How the creator of Her Story reimagined a 1980s hacker classic with #WarGames

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Sam Barlow made his name as a darling of the indie gaming scene with Her Story, the digital rabbit hole that has players solving a complicated mystery by searching and rearranging videos of a police interview. Fans were keen to know what he'd work on next, and were a little surprised when the answer was a narrative experience based on the 1983 movie WarGames. You can try it out for yourself here.

Talk to Barlow about it, and you get the sense that he was a little surprised to be working on it himself. When he first heard about the project, his instinct was to turn it down. 

"Initially my reaction was negative," he says on the phone from New York, where he's now based. "Most of the video games I made back when I kind of worked with publishers were using existing IP. In some cases that's a great thing; in other cases you feel slightly dishonest trying to do something with someone else's story. There's a lot of this kind of nostalgic rebooting going on, and my reaction as a consumer is that it's a slightly cynical thing."

In case you were just an ovum in 1983, and haven't kept up with your Matthew Broderick back catalogue since then, the original WarGames focused on a fresh-faced hacker who bashes his way into a government program - housed in a machine called War Operation Plan Response - and accidentally prompts it to start a nuclear war simulation that could have very real-world consequences.

"I rewatched the movie," explains Barlow. "I just really started to react to the stuff that still felt fresh in the movie after all these years. It's the movie that invented the concept of a hacker in the mainstream, and now we live in an age when we have Mr. Robot, we have The Girl with the Dragon Tattoo. We have lots of examples of people that have done a good job of authentically showing that world. But it still felt like we had this idea of a hacker as the kind of troubled dark avenger. And actually, you look at Matthew Broderick and WarGames, and he's the life of the party. He's this great, charismatic young man. He's very funny, he's a class joker. Ally Sheedy wants to hang out with him."

For Barlow, that image of the internet-competent youth who also knows how to have fun was very 2018. 

"That whole movie is about the illogic of the Cold War. In the end, they triumph by essentially comparing it to a game of tic-tac-toe and pointing out a game you can't win. It's a childish idea. I really saw that reflected now, the amount you see this younger generation that's feeling more empowered to resist, actually calling people in power to task. And how that has intersected with the hacking scene."

He quickly realized that when you're dealing with internet collectives, you're telling the story of people who aren't hanging out in the same physical space. "That's not something you can shoot in a traditional way. That's why, in most hacker movies, everyone gets together in a big warehouse and hangs out in the same space."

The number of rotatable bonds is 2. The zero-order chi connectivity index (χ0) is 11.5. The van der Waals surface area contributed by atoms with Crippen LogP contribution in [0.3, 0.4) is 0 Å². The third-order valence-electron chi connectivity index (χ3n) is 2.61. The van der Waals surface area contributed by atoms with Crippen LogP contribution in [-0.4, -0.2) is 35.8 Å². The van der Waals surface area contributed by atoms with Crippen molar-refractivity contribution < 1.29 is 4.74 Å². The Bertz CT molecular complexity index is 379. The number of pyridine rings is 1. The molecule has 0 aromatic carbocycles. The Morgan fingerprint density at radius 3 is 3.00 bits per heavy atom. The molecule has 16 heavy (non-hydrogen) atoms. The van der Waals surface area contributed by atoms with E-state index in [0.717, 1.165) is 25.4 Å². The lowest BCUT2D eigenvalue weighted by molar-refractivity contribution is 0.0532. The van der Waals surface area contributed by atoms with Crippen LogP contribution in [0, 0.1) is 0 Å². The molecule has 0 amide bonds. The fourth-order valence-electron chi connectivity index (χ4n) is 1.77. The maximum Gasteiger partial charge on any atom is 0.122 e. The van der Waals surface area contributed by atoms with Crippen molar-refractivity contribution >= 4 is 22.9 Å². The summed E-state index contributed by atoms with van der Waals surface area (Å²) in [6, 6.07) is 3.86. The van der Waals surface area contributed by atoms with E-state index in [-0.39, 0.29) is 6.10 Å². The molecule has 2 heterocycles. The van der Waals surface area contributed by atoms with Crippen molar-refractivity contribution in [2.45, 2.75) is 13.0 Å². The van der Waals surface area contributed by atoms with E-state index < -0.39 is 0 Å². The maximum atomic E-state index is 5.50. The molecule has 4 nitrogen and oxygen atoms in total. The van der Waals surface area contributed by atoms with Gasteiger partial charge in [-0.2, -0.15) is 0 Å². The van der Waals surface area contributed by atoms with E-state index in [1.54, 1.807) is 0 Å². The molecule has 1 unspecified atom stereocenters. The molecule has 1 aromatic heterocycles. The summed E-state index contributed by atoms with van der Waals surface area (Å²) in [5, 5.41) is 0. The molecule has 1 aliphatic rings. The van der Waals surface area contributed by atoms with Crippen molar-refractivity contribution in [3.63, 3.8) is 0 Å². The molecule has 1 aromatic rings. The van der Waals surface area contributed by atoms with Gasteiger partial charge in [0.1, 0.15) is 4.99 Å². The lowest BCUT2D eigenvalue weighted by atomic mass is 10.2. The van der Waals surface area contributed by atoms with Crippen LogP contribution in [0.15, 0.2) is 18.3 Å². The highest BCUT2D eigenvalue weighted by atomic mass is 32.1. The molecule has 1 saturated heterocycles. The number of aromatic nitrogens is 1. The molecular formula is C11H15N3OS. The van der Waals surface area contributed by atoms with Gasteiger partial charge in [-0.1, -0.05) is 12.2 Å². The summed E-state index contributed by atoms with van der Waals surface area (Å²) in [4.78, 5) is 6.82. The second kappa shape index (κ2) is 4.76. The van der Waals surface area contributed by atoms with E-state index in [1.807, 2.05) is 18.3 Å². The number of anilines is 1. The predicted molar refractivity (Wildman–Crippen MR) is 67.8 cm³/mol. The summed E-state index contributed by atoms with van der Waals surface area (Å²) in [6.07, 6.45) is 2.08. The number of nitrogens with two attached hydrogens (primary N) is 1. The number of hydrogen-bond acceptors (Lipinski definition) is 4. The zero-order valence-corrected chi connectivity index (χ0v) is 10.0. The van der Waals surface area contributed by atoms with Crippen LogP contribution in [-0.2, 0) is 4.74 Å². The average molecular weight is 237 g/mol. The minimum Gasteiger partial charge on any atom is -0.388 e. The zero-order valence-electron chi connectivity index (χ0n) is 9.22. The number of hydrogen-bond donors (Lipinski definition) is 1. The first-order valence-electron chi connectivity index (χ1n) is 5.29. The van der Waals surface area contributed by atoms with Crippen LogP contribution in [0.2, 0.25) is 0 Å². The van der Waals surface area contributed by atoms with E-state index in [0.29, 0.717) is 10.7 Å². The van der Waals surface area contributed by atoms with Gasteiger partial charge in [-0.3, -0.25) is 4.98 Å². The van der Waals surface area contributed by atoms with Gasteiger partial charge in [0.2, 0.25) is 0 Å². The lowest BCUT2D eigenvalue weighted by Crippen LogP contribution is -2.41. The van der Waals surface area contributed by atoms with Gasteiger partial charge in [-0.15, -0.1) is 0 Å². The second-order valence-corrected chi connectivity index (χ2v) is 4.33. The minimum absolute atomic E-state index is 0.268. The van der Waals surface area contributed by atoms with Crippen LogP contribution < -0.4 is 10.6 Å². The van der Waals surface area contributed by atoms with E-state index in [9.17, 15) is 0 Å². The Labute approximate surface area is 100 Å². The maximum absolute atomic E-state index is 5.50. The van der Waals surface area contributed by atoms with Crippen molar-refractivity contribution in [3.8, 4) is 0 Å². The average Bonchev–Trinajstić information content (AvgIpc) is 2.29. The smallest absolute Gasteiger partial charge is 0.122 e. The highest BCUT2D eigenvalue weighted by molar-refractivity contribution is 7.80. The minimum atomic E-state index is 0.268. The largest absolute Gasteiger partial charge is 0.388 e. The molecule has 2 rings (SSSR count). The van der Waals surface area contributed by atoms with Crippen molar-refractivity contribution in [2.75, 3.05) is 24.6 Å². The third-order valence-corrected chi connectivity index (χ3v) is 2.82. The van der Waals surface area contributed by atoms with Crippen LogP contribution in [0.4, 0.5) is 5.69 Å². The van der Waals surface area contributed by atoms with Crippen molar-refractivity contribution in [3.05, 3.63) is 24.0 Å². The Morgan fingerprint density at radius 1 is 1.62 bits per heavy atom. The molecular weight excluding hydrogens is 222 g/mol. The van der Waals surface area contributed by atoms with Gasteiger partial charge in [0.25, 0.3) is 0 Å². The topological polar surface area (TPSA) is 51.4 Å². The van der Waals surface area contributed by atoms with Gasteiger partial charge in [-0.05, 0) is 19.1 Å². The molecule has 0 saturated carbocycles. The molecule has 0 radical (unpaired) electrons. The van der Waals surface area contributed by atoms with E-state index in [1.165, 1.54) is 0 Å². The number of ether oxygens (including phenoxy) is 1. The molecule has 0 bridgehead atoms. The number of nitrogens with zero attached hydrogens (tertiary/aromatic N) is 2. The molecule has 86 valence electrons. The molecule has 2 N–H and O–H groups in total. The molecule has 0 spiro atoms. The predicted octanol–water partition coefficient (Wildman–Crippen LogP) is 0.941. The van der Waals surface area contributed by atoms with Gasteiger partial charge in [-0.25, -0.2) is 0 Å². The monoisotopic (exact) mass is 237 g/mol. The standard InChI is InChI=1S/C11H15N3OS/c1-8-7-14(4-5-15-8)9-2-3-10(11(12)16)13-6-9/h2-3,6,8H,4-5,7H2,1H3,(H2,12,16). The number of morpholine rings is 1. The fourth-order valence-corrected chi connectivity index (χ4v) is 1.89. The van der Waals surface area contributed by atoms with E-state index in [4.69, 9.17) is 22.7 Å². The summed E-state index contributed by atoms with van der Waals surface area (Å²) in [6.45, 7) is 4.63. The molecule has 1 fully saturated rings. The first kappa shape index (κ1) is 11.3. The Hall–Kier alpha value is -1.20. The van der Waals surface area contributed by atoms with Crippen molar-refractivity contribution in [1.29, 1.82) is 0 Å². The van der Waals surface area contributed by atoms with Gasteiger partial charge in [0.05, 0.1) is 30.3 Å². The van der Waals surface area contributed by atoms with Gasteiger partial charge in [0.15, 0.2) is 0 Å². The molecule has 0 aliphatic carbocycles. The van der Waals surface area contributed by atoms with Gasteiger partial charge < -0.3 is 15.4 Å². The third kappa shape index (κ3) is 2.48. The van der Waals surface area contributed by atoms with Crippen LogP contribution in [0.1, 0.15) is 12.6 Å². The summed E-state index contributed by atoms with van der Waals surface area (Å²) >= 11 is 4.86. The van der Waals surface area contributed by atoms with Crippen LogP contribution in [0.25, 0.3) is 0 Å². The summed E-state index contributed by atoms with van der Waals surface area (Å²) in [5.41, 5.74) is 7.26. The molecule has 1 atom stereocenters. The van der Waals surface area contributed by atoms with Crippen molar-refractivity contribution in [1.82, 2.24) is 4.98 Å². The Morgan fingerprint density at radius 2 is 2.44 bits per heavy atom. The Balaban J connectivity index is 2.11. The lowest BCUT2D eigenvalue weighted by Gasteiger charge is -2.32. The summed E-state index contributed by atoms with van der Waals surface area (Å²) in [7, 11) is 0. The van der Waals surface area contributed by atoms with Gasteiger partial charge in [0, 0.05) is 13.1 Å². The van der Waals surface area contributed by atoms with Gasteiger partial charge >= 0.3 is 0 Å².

Instead of a warehouse, Barlow's #WarGames uses video chatting as its window on this community, with the player choosing who they're looking in on at any given moment. 

"I really wanted to push away from the idea that there's a traditional way of doing these kind of choice-based cinematic narratives. I decided to take a lot of the responsibility off of the player, so you're not using all your brain capacity worrying about choices and trying to figure out what's in the designer's head. What does this choice do, what does it impact? You're just able to enjoy the story and the characters. And figure out ways of using the interactivity in a way that's more subtle," he says.

"I think what I'm reaching for with #WarGames is to imagine a TV show that's not about wish fulfillment. It's not about saying you get to roleplay as Superman; it's a show that's the equivalent of seeing a comedian live. Because the fact that I'm touching the screen, having some choice over what I'm looking at in the moment, tells my brain that this is more real. This is actually happening. It's more significant than if I'm just sat watching a screen."

Barlow is busy with his next project, Telling Lies, which will be published by Annapurna Interactive, home of What Remains of Edith Finch and Florence. Telling Lies is a political thriller that will be a spiritual successor to Her Story, and like that game and #WarGames, will no doubt offer up yet another way to experience a damn good story. 

"Definitely, like Her Story, I'm trying something that feels deliberately extreme in some ways," says Barlow of #WarGames. "And I then have to sit back and see how the audience responds to it. And I think it would be really great if it finds its audience in the way that Her Story did."